Repairs made to Pikesville building

Condo residents return as crews work on columns

October 25, 2006|By Laura Barnhardt and Nick Shields | Laura Barnhardt and Nick Shields,sun reporters

The residents of a Pikesville condominium complex that was evacuated Monday were allowed to return to their homes last night, after additional steel supports were installed to prevent the 43-year-old building from collapsing.

Residents returned to the building about 8:50 p.m. after crews worked to shore up the structure and compensate for deteriorating columns that were discovered on Monday afternoon.

Harriet Young had stayed with her daughter in White Marsh. "I couldn't wait to come home," she said.

Her daughter told her that she had "never seen anybody run so fast to go home."

A column had warped about four inches, causing the building to move slightly, said Michael Klein, one of the owners of WP&M Real Estate Group, an Owings Mills property management company that oversees daily operations at the 140-unit complex.

"The steel gave out and the whole beam folded and that caused the building to shift," Klein said.

Several other columns - described as 20 feet tall, made of steel and covered in concrete - showed signs of deterioration at their bases, he said.

Raya Kozvch, owner of Raya's Beauty Salon on the first floor of the condominium building, said the disruption cost her business yesterday and that construction could continue to hurt her.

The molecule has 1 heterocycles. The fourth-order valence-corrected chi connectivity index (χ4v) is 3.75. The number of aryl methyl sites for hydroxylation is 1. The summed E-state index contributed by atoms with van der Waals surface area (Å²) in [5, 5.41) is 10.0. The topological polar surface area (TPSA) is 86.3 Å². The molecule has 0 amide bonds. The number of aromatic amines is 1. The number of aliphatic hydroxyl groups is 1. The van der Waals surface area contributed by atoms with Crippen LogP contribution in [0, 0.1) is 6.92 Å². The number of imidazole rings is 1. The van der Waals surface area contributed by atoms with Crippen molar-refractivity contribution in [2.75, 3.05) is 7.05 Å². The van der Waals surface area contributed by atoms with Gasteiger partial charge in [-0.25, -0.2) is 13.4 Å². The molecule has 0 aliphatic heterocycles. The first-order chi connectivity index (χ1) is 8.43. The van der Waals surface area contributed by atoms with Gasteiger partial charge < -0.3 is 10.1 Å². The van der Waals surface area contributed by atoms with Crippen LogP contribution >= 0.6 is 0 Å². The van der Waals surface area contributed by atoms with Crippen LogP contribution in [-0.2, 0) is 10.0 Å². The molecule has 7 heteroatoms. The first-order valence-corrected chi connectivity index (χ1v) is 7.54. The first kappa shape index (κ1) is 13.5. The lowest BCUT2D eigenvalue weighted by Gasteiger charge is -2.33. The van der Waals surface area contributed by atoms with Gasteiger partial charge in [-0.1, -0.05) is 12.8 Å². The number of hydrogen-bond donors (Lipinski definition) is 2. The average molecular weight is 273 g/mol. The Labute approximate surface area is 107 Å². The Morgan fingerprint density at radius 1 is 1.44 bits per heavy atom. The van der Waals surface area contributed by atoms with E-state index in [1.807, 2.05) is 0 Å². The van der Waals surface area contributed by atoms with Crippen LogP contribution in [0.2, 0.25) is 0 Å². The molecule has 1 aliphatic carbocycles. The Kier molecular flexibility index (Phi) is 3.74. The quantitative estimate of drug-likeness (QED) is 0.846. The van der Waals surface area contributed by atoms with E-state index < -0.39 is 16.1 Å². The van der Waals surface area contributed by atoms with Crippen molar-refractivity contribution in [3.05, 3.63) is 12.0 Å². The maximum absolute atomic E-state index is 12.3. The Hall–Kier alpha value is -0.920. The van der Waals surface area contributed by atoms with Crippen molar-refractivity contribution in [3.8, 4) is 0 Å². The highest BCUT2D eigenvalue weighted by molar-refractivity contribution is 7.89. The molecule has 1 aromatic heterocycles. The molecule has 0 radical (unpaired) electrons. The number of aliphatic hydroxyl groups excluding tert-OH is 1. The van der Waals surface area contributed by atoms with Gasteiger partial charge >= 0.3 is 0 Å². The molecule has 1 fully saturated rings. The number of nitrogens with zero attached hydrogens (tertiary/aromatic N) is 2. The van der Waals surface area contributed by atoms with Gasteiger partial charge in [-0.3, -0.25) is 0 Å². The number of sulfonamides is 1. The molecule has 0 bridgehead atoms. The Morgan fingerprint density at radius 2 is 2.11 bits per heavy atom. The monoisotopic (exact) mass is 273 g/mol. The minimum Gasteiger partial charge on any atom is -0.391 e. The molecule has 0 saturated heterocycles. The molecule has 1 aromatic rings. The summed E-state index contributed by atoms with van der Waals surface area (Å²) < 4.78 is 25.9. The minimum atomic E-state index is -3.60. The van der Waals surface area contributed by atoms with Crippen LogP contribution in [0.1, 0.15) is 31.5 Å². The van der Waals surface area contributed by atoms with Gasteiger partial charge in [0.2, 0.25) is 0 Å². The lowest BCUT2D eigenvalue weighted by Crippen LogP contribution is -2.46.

"With bills coming, I will not be able to handle this," she said.

The five-story brick condominiums at 130 Slade Ave. were built in two sections, with a four-story middle section connecting the two larger buildings. Cars can drive beneath the middle section and occasionally have struck the columns, which serve as part of the building's support system, according to Klein.

A condo owner reported hearing a loud popping sound and then seeing a crack in the fa?ade near a window Monday. Klein said they initially thought a truck had hit one of the columns, which might have caused strong enough reverberations to cause the 3-foot crack nearby.

When engineers came to inspect the problem, they could find no evidence that a vehicle had hit one of the columns, according to Klein and Baltimore County emergency authorities.

Today's building standards are better than they were in 1962 when the complex was built, Klein said.

"The steel would be up on concrete so moisture and salt would not directly be hitting the steel like this," he said.

Donald W. Vannoy, a civil engineering professor at the University of Maryland, College Park, called problems with steel supports "very uncommon."

"Usually, a problem in the supports will occur in the first year of construction," when the building is subjected to its first tests from the weight of the building, Vannoy said. "If something happens after that, it's a design or material defect."

Vannoy said allowing steel to be exposed to water begins the corrosion process.

Klein said a more permanent support system would be put in place, but not for at least a month.

Officials from the building complex welcomed the residents as they returned. A wooden ramp had been constructed on a side entrance to the building, lit by bright lights hung on the wooden railing.

"Where's the band?" joked Sylvia Baum, a 37-year resident of the building.

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